The life cycle of any church is often pictured by a bell curve. As the church grows, the curve goes up. But at some point, without direct decisions being intentionally made to continue the upward direction that first birthed the church, a church will plateau, grow stagnant, and begin a slide to its death.
It is inevitable for every church, including yours. You are either heading up from starting as a new church, plateauing and becoming stagnant, or heading downward, losing focus and members as you spiral toward death.
A new church is exciting as it grows. It will dream its dream of how it will make a difference. Core values are established. Vision is cast. Goals are set. Plans are made and ministry begins. Eventually structure is put in place that allows the church to grow and thrive.
All successful plants have at their core evangelism and disciplemaking where it is part of the DNA that every member is sharing their faith and multiplying disciples.
However, there comes a time where many churches suffer focus drift. Too often, the structure of evangelism and disciple-making gets pushed out of the way for the structure of buildings, staffing and programs. People want their needs taken care of at the expense of the evangelistic fervor of reaching the lost that marked the early days of the church.
Unless intentional decisions are made to find its original purpose, the church will plateau, eventually heading down toward closing the doors. In other words, your church is either heading up in health and ministry or you are heading down in sickness, stagnation and death. Where is your church going?
Robert Dale, author of To Dream Again: How to Help Your Church Come Alive, writes that when a church loses its way up, grows stagnant and begins the freefall toward the end, its leaders will make changes – either change policy about how to do things, change personnel by firing the pastors /electing new leaders, or create new programs. But they often miss the most basic and important of all: clarify your purpose.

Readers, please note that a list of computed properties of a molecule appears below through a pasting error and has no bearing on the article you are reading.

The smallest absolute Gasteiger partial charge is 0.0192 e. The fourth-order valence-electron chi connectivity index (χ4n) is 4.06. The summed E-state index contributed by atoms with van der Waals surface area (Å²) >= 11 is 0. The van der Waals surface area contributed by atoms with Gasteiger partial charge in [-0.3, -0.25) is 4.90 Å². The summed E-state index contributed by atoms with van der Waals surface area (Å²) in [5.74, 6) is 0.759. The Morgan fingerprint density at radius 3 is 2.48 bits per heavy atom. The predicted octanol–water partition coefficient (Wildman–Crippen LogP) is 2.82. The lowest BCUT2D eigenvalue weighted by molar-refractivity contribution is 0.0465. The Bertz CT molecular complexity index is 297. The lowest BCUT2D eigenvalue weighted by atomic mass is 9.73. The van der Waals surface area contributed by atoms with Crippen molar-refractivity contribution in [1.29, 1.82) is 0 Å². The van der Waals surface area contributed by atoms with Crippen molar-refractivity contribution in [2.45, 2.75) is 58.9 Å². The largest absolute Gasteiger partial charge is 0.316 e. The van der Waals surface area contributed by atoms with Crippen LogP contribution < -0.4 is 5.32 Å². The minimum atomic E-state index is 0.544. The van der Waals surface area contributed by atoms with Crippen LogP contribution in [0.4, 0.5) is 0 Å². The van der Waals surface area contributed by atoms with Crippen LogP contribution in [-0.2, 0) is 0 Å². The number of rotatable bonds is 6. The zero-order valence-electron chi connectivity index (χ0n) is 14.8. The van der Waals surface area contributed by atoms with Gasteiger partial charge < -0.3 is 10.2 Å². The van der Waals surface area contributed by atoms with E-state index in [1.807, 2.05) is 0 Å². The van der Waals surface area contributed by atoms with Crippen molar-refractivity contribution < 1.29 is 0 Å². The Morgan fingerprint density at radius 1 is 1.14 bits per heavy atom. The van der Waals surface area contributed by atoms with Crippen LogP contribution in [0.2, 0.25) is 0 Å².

What is your church’s purpose?
Glorifying God is always the goal of our lives. We glorify God by making disciples which is the mission of every believer based on the Great Commission. But evangelism is the main purpose of every church that then leads to disciple making, which glorifies God. Even when you start the disciple making process with one who is unconverted you have as your hope that such a person will convert to Christ. So our purpose for church is evangelism through disciple-making.
Biblically, evangelism is an active word. It is the going out in order to proclaim the message of the birth, life, death, and resurrection of our Lord Jesus Christ to the unsaved people of the world. Matthew 28:19-20 tells Christians to go, make disciples, baptize, and teach to obey. If there is no going, there are no new disciples to baptize and teach to obey.
How is your church actively taking the gospel to others?
Paul saw this as his goal in planting churches. He said to the Corinthians, “For what I received I passed on to you as of first importance: that Christ died for our sins according to the Scriptures, that He was buried, that He was raised on the third day according to the Scriptures.” (1 Cor. 15-3-4, NIV). How are you doing with this? Can you list ways that each of your ministries are taking the gospel to those who need it?
Questions to ask your church leaders:
- What are your activities at church? While your programs may be good, do they have evangelistic disciple-making as their main activity and purpose?
- How can we phase out those programs that do not advance our main purpose?
- Just how passionate is your church about evangelism? When was the last time someone intentionally shared their faith? When was the last time there was a public testimony declared of evangelistic attempts by members of the church?
Have you begun to slide down?
Evaluate where your church is on the bell curve. Are you still excited about what started the dream of planting a church? Is most of the congregation still committed to evangelism and disciple-making? Or has your church peaked, grown stagnant and coasted into a maintenance mode? Is church just doing status quo ministry? Have you begun to slide down? Is there an attitude of frustration and questioning about ‘why can’t we do church like we used to in the good old days?’ Rather than people being won to Christ and coming into the church are people only coming when it is convenient and starting to check out? The commitment of convenience is a mark of a dying church. Changes need to be made or the death knell of the bell curve will begin to toll.
It is time to dream the dream again! That original dream based on the original purposes that got your church started. As author Robert Dale says, “Churches must constantly open themselves to revitalization. They must dream again. To stand still is to die!”
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